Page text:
Kabul moot looks to reintegrate Taliban

The world conference which will focus on reintegration and reconciliation with Taliban is scheduled to open on Tuesday.

Qaiser Mehmood Butt July 19, 2010

ISLAMABAD: With its main emphasis on reintegration and reconciliation with Taliban and other armed opposition minus al Qaeda, a world conference is scheduled to open on Tuesday (July 20) in Kabul.

To be opened by President Hamid Karzai, and UN Secretary General Ban Ki-moon, the conference will be co-chaired by Afghan Foreign Minister Zalmai Rassoul and UN Special Representative Staffan de Mistura.

US Secretary of State Hilary Clinton besides foreign ministers of China, Japan, France, Russia, Germany, Australia, United Kingdom, Pakistan and India will attend the meeting. The Nato Secretary General Rasmussen will also attend the moot.

The conference is expected to outline future plans relating to the development, governance and security of the war-ravaged country.

First of its kind in the history of Afghanistan the moot, it is believed, will bolster international support for Karzai’s plans to reintegrate Taliban combatants into mainstream Afghan polity.

Afghan watchers view the conference as a bid by Kabul government officials to urge the world to start spending the already pledged billions of development dollars in the country.

The Afghan conference brings together representatives of more than 70 partner countries, international and regional organisations and financial institutions to deliberate and endorse an Afghan Government-led plan for improved development, governance, and stability.

The July 20 conference is a follow-up to the London summit of January 28, 2010 when donors pledged some $160 million for Afghanistan’s plan to reintegrate and create jobs for those Taliban fighters who renounce violence. The previous conferences on the subject were organised at Abu Dhabi and Madrid.

President Karzai plans to ask for 50 per cent of the nearly $13 billion pledged by international donors for reconstruction over the next two years to be channeled through his government. The call for more Afghan control over the aid money follows allegations that Karzai has failed to tackle endemic corruption in his administration.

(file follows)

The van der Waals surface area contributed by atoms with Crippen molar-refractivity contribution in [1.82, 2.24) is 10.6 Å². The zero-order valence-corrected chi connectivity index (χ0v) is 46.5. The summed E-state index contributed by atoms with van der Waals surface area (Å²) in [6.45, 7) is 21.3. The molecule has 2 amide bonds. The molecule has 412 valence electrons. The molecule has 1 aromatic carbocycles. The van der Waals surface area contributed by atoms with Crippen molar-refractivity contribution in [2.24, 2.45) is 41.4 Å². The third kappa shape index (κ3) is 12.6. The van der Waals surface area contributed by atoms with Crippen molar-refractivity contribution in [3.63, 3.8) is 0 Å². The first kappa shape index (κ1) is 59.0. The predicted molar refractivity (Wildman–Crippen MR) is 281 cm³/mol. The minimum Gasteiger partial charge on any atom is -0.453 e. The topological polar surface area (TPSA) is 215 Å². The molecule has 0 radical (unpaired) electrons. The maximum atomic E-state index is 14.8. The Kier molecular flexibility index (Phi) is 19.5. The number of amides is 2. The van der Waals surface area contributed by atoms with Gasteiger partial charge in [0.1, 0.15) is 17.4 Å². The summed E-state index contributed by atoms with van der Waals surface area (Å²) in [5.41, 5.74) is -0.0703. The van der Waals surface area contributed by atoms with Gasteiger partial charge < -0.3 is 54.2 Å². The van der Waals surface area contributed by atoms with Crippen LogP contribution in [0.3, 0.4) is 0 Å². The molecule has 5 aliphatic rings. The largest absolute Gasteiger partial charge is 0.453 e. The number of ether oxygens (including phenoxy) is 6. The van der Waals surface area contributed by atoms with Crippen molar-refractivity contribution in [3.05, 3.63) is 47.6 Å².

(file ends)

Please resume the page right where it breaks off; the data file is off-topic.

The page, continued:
Donors have already conveyed through the UN that they would like to be assured of anti-graft guarantees by the government before doubling the slice of aid paid directly into the Kabul administration.

Officials from Nato and US, which have a combined 140,000 troops in the country, have blamed corruption for pushing many Afghans towards the insurgent ranks and prolonging the war. Afghanistan was ranked the second most corrupt state in the world by Transparency International.

More than $40 billion have been given for aid projects in the past nine years, yet millions of Afghans still live in poverty and unemployment is highest in the region. The international community has spent heavily on roads, energy, and education, but the nation is still one of the poorest in the world.

Critics say much of the aid money has been lost to incompetence or corruption, while Karzai says that a large amount of money was spent directly by international contractors or aid agencies outside the control of his government.

Karzai hopes Japan will host the next international conference to advance the Afghan peace process, as a follow-up of the July 20 Kabul moot, to discuss the reconstruction of the war-battered country. World powers expressed their support on January 28 for Afghanistan’s desire to channel more international aid through the state budget, but warned that there must be tangible results in the fight against corruption in the country.

A cause of anxiety for New Delhi, the conference of international donors in Kabul will review reconciliation moves between the Hamid Karzai regime and the Taliban, Times of India remarked. India has reiterated its concerns many times about the reintegration proposal as it fears it may end up propping up anti-India Taliban elements back in the saddle, in a power-sharing arrangement in Kabul. India conveyed its unease about the Taliban power-sharing deal when Afghan Deputy Foreign Minister Ekil Ahmad Hamiki was on a visit to Delhi last week.

Published in The Express Tribune, July 19th, 2010.


Replying to X

Comments are moderated and generally will be posted if they are on-topic and not abusive.

For more information, please see our Comments FAQ


Most Read